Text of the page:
Vision Mobile has published a new 45-page report titled "Measuring the true openness of open source projects from Android to WebKit" (PDF, via Ars Technica). In it, the company showcases eight mobile open source projects, and rates them on a scale of openness. The group set out to research and investigate for six months. The software development environment Eclipse ranked the highest when measuring openness, while Android was found to be the lowest (see chart below).

The organization says it wants to help educate the industry about open source. Specifically, it found that one important aspect has been neglected: how to measure openness.

Openness goes beyond the licenses that determine the rights to use, copy, and modify code. It includes governance over the platform, which dictates the right to gain visibility, to influence, and to create derivatives (spin-offs, applications, or devices). Vision Mobile believes it is governance, not a license, which makes the difference between an open and a closed project.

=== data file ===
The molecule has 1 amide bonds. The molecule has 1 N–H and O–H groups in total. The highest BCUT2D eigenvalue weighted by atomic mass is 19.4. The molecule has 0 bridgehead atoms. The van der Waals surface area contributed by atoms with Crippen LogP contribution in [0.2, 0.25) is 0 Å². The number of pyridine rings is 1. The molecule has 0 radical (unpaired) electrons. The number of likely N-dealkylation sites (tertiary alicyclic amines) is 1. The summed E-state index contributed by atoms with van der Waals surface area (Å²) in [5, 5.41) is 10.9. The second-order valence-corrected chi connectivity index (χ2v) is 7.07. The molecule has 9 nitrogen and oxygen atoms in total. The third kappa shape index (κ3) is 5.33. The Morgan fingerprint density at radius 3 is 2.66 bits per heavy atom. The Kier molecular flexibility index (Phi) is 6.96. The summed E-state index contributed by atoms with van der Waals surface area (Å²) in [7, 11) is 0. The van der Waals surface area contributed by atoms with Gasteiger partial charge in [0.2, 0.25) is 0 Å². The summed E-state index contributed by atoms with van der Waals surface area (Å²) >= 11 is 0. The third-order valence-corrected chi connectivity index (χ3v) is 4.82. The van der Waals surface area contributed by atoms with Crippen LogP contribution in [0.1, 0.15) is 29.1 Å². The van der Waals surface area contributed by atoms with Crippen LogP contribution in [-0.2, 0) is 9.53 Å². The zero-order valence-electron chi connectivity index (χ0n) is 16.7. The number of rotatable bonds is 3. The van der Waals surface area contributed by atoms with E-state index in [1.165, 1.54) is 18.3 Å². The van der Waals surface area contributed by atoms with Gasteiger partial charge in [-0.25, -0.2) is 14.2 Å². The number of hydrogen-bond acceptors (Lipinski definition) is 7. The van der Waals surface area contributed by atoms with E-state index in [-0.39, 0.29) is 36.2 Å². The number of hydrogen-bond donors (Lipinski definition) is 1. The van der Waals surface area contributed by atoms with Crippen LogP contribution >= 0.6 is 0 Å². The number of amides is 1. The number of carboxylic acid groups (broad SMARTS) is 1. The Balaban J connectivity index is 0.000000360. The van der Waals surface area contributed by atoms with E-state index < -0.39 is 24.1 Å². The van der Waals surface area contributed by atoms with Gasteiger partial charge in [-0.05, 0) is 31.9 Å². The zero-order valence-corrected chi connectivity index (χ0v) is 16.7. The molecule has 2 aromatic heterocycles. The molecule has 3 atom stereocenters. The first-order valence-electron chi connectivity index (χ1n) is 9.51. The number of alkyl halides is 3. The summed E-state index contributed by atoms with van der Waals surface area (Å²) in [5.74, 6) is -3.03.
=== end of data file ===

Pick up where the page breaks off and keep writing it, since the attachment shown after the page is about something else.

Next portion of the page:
The company quantified governance by introducing the Open Governance Index, a measure of open source project openness. The Index comprises thirteen metrics across the four areas of governance:

  1. Access: availability of the latest source code, developer support mechanisms, public roadmap, and transparency of decision-making.
  2. Development: the ability of developers to influence the content and direction of the project.
  3. Derivatives: the ability for developers to create and distribute derivatives of the source code in the form of spin-off projects, handsets, or applications.
  4. Community: a community structure that does not discriminate between developers.

The report goes into a lot of detail describing the Open Governance Index and the eight projects that were scrutinized. I'd like to see how the ratings will change the next time around and as the projects in question continue to grow.